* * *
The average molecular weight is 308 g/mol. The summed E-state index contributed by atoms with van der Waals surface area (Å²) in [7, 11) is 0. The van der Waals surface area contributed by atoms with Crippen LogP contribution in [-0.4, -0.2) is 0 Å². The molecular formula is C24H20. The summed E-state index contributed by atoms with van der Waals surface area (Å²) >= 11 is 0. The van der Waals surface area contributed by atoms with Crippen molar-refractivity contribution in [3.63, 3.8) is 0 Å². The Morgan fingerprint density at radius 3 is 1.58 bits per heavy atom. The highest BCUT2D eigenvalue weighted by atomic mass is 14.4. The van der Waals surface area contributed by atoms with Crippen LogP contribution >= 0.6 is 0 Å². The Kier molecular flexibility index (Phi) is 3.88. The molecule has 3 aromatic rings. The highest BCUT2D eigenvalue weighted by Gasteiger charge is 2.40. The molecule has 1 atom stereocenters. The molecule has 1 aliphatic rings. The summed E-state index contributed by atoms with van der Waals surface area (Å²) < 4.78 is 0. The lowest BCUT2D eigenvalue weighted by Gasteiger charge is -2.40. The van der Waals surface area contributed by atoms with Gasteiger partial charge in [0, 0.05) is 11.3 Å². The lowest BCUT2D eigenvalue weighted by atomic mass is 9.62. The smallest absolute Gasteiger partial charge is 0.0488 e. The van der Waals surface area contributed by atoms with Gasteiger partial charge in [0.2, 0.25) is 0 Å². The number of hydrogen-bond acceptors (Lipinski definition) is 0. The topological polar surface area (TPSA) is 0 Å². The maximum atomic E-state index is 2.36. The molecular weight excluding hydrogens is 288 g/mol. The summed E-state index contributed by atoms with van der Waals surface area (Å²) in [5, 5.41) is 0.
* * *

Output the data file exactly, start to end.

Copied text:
The average molecular weight is 308 g/mol. The summed E-state index contributed by atoms with van der Waals surface area (Å²) in [7, 11) is 0. The van der Waals surface area contributed by atoms with Crippen LogP contribution in [-0.4, -0.2) is 0 Å². The molecular formula is C24H20. The summed E-state index contributed by atoms with van der Waals surface area (Å²) >= 11 is 0. The van der Waals surface area contributed by atoms with Crippen molar-refractivity contribution in [3.63, 3.8) is 0 Å². The Morgan fingerprint density at radius 3 is 1.58 bits per heavy atom. The highest BCUT2D eigenvalue weighted by atomic mass is 14.4. The van der Waals surface area contributed by atoms with Crippen LogP contribution >= 0.6 is 0 Å². The Kier molecular flexibility index (Phi) is 3.88. The molecule has 3 aromatic rings. The highest BCUT2D eigenvalue weighted by Gasteiger charge is 2.40. The molecule has 1 atom stereocenters. The molecule has 1 aliphatic rings. The summed E-state index contributed by atoms with van der Waals surface area (Å²) < 4.78 is 0. The lowest BCUT2D eigenvalue weighted by Gasteiger charge is -2.40. The van der Waals surface area contributed by atoms with Gasteiger partial charge in [0, 0.05) is 11.3 Å². The lowest BCUT2D eigenvalue weighted by atomic mass is 9.62. The smallest absolute Gasteiger partial charge is 0.0488 e. The van der Waals surface area contributed by atoms with Gasteiger partial charge in [0.2, 0.25) is 0 Å². The number of hydrogen-bond acceptors (Lipinski definition) is 0. The topological polar surface area (TPSA) is 0 Å². The maximum atomic E-state index is 2.36. The molecular weight excluding hydrogens is 288 g/mol. The summed E-state index contributed by atoms with van der Waals surface area (Å²) in [5, 5.41) is 0.